Temple architecture

Madurai to Philadelphia: Journey of the Temple Stones. Art historian Darielle Mason compiles her findings in a new book

Darielle Mason searches for clues to the century-old ‘puzzle’ that is the famous ‘mandapam’ installation at the Philadelphia Museum of Art

Darielle Mason searches for clues to the century-old ‘puzzle’ that is the famous ‘mandapam’ installation at the Philadelphia Museum of Art

The pillared temple hall or Mandapam at the Philadelphia Museum of Art (PMA) is appreciated for its uniqueness as the only example of historic Indian stone temple architecture publicly displayed outside of the subcontinent. It has fascinated visitors since its first exhibition in 1920. Questions abound: where does this architectural ensemble come from? From what time in history do they date? How were they shipped to the other side of the world? Were they really part of a temple? And, if so, which one?

In the recent book Storied Stone: Reframing the South Indian Temple Hall of the Philadelphia Museum of ArtI have collected expert essays in an attempt to explore these questions and provide a behind-the-scenes account of debates over the provenance and interpretation of Mandapam which stands today, majestic and mysterious, in the Asian wing of the museum.

At the height of World War I

The Temple Pillars’ journey began in 1913, when 64 carved stone architectural fragments from Madurai found their way to Philadelphia. Purchased by a Philadelphia heiress, Adeline Pepper Gibson (1883-1919), on her honeymoon, the fragments arrived in the United States in the midst of a raging First World War. World and personal stories quickly changed. The couple’s marriage broke up and Gibson died of pneumonia at the end of the war. His family decided to donate the pillars to the PMA.

In 1920, when the museum first displayed the blocks, director Langdon Warner (1881-1955) invited Ananda Coomaraswamy, then the only specialist in South Asian art in the United States, to seek out these unique carvings. . He immediately links them to the Tamil temples of the Madurai Nayaka dynasty.

Life-size figures of deities projecting from pillars.

Life-size figures of deities projecting from pillars. | Photo credit: Courtesy of PMA

In 1934, W. Norman Brown (1892-1972), professor of Sanskrit and the museum’s first curator of Indian art, together with TG Aravamuthan (1890-1970) of the Madras Government Museum traveled to Madurai to better understand the pillars and a ended up acquiring critical evidence. A former attendant at the Arulmigu Madangopala Swami temple – where the pillars were reportedly spotted and purchased by Gibson – told them that many architectural carvings had been brought from the nearby Sri Kudal Alagar Perumal temple when it was being repaired years ago. Some of these carvings had been sold to an American perhaps 20 years earlier.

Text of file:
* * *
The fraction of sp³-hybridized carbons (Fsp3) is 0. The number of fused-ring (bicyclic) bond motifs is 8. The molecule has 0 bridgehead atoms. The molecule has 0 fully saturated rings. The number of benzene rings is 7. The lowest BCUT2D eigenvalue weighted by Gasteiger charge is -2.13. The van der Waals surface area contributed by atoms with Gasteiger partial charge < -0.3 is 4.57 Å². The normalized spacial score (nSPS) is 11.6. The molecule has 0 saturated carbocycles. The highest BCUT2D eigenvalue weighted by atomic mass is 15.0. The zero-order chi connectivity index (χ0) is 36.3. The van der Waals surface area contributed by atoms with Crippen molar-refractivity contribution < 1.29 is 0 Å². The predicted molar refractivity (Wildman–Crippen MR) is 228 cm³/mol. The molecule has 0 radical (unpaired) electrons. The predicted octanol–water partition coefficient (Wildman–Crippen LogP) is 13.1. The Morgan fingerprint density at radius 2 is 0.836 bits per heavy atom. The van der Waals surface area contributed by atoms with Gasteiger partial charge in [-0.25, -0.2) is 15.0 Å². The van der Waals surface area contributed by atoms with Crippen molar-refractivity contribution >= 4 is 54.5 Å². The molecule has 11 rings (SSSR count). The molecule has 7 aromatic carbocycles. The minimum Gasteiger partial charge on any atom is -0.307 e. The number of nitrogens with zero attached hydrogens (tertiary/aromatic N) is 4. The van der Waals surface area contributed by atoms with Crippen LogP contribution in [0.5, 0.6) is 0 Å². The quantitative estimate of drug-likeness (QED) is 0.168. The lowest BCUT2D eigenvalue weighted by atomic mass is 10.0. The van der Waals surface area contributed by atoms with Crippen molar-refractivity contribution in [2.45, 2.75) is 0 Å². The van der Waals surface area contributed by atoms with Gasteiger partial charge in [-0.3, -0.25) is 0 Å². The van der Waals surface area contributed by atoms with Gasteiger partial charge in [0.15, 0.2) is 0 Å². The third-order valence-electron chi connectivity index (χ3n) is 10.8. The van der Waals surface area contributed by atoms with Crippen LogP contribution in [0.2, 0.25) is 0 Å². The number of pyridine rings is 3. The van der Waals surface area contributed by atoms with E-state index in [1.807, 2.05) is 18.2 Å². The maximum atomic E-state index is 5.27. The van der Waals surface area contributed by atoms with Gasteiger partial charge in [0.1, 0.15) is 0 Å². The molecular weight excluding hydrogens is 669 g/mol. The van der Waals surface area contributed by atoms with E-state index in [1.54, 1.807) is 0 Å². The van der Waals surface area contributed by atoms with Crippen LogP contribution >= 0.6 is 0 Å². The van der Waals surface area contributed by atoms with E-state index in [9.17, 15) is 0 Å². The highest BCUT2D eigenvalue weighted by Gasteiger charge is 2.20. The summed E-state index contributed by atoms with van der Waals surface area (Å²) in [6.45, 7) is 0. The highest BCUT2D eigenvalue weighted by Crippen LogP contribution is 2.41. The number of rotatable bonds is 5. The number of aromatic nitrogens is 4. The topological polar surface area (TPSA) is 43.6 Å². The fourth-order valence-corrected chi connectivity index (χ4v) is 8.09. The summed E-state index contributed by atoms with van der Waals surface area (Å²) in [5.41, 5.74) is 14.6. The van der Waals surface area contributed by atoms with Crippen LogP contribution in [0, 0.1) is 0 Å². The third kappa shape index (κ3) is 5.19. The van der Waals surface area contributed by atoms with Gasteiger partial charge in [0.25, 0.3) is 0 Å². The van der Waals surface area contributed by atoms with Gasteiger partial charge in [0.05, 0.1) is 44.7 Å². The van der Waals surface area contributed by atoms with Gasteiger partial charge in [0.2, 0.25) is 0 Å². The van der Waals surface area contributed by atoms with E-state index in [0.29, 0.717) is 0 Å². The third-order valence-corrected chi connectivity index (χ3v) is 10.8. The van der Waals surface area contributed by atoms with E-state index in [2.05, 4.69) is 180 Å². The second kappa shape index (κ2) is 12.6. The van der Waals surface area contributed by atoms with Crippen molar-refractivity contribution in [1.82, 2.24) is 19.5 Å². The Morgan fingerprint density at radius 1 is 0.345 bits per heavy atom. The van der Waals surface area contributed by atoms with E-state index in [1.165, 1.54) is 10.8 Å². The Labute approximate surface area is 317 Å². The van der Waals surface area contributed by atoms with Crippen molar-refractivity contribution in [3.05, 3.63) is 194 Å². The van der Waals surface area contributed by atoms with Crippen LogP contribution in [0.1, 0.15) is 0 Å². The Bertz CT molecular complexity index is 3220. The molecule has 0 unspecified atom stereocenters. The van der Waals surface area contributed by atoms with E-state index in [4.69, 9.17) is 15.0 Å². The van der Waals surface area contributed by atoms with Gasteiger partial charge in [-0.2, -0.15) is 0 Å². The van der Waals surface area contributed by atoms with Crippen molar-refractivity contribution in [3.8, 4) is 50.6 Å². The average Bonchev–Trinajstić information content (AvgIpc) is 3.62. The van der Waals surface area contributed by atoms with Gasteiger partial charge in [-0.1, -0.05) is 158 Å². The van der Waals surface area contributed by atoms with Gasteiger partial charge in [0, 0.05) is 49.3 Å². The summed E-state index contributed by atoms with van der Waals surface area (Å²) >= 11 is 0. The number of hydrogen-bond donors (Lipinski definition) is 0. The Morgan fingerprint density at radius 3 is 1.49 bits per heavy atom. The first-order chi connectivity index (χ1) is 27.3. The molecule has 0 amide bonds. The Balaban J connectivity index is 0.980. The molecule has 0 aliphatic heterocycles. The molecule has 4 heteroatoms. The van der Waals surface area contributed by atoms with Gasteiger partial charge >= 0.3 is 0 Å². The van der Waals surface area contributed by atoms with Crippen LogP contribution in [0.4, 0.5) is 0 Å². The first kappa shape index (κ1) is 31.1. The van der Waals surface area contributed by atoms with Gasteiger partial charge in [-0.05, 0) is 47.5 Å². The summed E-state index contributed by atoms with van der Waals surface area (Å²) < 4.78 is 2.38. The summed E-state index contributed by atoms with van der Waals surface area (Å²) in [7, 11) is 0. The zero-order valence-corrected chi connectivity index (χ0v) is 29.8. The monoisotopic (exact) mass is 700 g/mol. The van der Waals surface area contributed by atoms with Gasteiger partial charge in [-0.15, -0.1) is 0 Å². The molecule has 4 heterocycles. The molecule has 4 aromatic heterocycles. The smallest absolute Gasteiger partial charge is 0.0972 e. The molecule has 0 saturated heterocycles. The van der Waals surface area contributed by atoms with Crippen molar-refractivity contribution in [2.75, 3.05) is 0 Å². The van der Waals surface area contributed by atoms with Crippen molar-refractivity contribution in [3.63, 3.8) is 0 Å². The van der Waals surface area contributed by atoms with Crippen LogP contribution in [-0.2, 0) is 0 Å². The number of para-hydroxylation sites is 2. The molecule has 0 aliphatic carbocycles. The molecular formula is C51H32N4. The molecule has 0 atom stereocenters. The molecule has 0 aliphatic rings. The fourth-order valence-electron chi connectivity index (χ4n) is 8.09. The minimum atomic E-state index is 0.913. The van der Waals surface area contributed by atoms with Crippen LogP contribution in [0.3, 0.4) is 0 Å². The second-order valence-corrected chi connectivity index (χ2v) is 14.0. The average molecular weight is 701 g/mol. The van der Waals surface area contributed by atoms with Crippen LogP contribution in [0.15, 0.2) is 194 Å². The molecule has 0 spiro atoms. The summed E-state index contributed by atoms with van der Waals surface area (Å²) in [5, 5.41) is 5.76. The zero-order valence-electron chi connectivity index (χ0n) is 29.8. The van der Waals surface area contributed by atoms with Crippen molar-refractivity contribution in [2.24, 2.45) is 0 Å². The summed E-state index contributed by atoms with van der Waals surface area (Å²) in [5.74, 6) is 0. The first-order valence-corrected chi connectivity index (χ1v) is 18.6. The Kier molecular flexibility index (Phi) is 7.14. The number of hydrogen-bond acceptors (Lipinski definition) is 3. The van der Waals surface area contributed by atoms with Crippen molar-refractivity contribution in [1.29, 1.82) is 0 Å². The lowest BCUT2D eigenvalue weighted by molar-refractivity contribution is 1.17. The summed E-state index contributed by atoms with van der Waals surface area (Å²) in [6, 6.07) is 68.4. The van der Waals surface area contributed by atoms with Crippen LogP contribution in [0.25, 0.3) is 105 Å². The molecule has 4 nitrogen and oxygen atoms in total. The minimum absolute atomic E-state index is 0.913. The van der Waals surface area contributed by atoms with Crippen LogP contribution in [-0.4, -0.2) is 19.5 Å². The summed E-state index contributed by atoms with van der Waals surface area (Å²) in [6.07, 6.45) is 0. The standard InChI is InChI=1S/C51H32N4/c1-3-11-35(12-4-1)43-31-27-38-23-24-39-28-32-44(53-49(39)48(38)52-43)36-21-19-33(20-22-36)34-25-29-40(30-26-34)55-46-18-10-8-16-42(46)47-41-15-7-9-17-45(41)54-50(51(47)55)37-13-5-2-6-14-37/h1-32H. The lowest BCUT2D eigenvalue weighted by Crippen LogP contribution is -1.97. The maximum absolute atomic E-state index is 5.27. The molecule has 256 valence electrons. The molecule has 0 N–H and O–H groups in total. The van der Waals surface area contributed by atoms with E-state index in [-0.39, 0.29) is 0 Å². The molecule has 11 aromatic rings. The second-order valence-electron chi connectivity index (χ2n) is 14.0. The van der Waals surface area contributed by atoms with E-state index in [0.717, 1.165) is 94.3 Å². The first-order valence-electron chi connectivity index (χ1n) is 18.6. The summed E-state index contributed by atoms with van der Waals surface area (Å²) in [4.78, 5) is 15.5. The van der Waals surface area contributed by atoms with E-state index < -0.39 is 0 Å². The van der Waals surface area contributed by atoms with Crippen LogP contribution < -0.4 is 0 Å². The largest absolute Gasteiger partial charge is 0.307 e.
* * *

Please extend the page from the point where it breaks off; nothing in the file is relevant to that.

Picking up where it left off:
In 1938, the Mandapam at the PMA was dismantled and reconfigured on the upper floor of the museum’s current home on Fairmount, and opened to the public in 1940. Art historian Stella Kramrisch became the museum’s curator in 1954 and introduced changes in the lighting of the temple hall.

Demolished and rebuilt

In 1996, I took over as the first Stella Kramrisch Curator of Indian Art at the PMA. Even though I had lived in India and went there often, it was not until 2004 that I was able to go to Madurai. When I visited the Madanagopala Swami temple, I found additional fragments of relief from the Ramayana matching those of the PMA. I started to ‘puzzle’ them into a complete story with the museum pieces. In 2007, I showed photographs of the Philadelphia blocks to K. Suresh Battar, a longtime priest at Kudal Alagar, and G. Sundaraja Battar, chief priest at Madanagopala Swami Temple.

The ornate stone pillars of the 'mandapam' installation at the Philadelphia Museum of Art.

The ornate stone pillars of the ‘mandapam’ installation at the Philadelphia Museum of Art. | Photo credit: Courtesy of PMA

All evidence showed that the Goddess shrine at Kudal Alagar had been demolished in 1907, the old blocks thrown into the Madanagopala Swami compound from where they had been purchased by Gibson. In 1923, a new “modern style” shrine to the goddess was completed at Kudal Alagar (he is still worshiped there). All of this work was funded by Muthu KRV Alagappa Chettiar of Devakottai.

Confirmation of this also came from Gibson’s private travel journal, in which the “pillars” were mentioned as the remains of a dilapidated temple which had been removed so that another shrine could be built in its place.

At the very end of writing the book, I discovered that the couple intended to use the large figurative pillars in their country house.

In 2016, the museum added visitor information with a descriptive panel, a timeline detailing the fragments’ journey to Philadelphia, a video loop showing a day at Madanagopala Swami Temple (produced by the PMA in collaboration with the filmmaker and historian based in Chennai, Konbai S. Anwar), and a flip-book telling the stories of the pillars.

stepped stoneedited by the PMA, is the latest offering on this extraordinary space.

The stones are a living culture and religion, and their presence is of particular significance to the growing second and third generations of Indians in the United States.

(As told to Priyadershini S.)